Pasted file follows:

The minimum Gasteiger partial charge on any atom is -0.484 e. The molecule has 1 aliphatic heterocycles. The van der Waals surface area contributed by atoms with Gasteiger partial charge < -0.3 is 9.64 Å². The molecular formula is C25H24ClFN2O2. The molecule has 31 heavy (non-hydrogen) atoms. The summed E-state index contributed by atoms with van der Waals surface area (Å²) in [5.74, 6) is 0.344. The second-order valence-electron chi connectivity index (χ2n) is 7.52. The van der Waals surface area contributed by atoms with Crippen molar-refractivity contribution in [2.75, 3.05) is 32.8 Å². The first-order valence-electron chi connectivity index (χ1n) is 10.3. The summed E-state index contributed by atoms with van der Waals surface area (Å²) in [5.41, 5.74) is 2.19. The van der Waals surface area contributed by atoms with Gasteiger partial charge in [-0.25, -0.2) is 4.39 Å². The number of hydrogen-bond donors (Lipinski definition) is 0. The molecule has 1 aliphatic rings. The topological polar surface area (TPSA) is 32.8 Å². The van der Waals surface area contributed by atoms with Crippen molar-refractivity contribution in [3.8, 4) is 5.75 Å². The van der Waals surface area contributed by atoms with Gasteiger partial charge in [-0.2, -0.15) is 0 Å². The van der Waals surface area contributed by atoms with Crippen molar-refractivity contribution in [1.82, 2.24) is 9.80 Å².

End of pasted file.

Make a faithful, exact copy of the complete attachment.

The minimum Gasteiger partial charge on any atom is -0.484 e. The molecule has 1 aliphatic heterocycles. The van der Waals surface area contributed by atoms with Gasteiger partial charge < -0.3 is 9.64 Å². The molecular formula is C25H24ClFN2O2. The molecule has 31 heavy (non-hydrogen) atoms. The summed E-state index contributed by atoms with van der Waals surface area (Å²) in [5.74, 6) is 0.344. The second-order valence-electron chi connectivity index (χ2n) is 7.52. The van der Waals surface area contributed by atoms with Crippen molar-refractivity contribution in [2.75, 3.05) is 32.8 Å². The first-order valence-electron chi connectivity index (χ1n) is 10.3. The summed E-state index contributed by atoms with van der Waals surface area (Å²) in [5.41, 5.74) is 2.19. The van der Waals surface area contributed by atoms with Gasteiger partial charge in [-0.25, -0.2) is 4.39 Å². The number of hydrogen-bond donors (Lipinski definition) is 0. The molecule has 1 aliphatic rings. The topological polar surface area (TPSA) is 32.8 Å². The van der Waals surface area contributed by atoms with Crippen molar-refractivity contribution in [3.8, 4) is 5.75 Å². The van der Waals surface area contributed by atoms with Gasteiger partial charge in [-0.2, -0.15) is 0 Å². The van der Waals surface area contributed by atoms with Crippen molar-refractivity contribution in [1.82, 2.24) is 9.80 Å².